2016-09-01Zeitschriftenartikel DOI: 10.1186/s41124-016-0016-6
Concordance between self-reported and measured HIV and hepatitis C virus infection status among people who inject drugs in Germany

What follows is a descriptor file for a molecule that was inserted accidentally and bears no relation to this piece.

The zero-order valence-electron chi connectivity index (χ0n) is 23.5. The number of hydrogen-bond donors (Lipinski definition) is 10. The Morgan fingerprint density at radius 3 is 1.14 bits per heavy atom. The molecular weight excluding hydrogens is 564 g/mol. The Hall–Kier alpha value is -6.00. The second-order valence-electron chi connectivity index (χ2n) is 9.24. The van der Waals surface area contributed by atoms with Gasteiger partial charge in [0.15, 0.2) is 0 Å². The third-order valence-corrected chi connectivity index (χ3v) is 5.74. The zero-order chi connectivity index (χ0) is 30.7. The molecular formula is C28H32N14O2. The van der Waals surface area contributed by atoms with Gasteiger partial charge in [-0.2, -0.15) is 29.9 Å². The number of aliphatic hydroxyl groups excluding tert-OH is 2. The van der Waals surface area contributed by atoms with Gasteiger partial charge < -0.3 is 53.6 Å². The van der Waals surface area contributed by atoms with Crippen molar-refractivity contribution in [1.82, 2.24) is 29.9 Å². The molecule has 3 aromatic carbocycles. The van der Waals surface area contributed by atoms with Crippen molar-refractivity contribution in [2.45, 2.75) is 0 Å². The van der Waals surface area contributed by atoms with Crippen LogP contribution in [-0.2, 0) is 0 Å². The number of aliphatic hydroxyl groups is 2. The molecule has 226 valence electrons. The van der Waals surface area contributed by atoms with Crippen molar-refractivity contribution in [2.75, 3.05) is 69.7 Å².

Background: People who inject drugs (PWID) are disproportionately affected by both HIV and hepatitis C infection (HCV). Awareness of infection status is essential to ensure linkage to appropriate healthcare for those infected, who need treatment and regular follow-up, as well as for uninfected individuals, who need access to targeted testing and counselling services. In this paper we compare self-reported HIV and HCV status with serological markers of infection among PWID recruited through respondent driven sampling. Methods: From 2011 through 2014, biological and behavioural data was collected from 2,077 PWID in Germany. Dried blood spots from capillary blood samples were collected and screened for HCV antibodies, HCV RNA and HIV-1/-2 antibodies. HIV reactive samples were confirmed by Western blot. Results: Laboratory testing revealed that 5 % were infected with HIV and 81 % were aware of being infected. Chronic HCV infection was detected in 41 % of the participants, 2 % had an acute HCV infection, 22 % had a cleared infection, and 34 % were unexposed to HCV. The concordance between self-reported and measured HCV status was lower than for HIV, with 73 % of those with chronic HCV infection being aware of their infection. Conclusions: We found a relatively high awareness of HIV and HCV infection status among PWID. Nevertheless, access to appropriate testing, counselling and care services targeted to the needs of PWID should be further improved, particularly concerning HCV. Trial registration: Ethical approval was received from the ethics committee at the medical university of Charité, Berlin, Germany in May 2011 and with an amendment approved retrospectively on 19/11/2012 (No EA4/036/11). The German Federal Commissioner for Data Protection and Freedom of Information approved the study protocol retrospectively on 29/11/2012 (III-401/008#0035).
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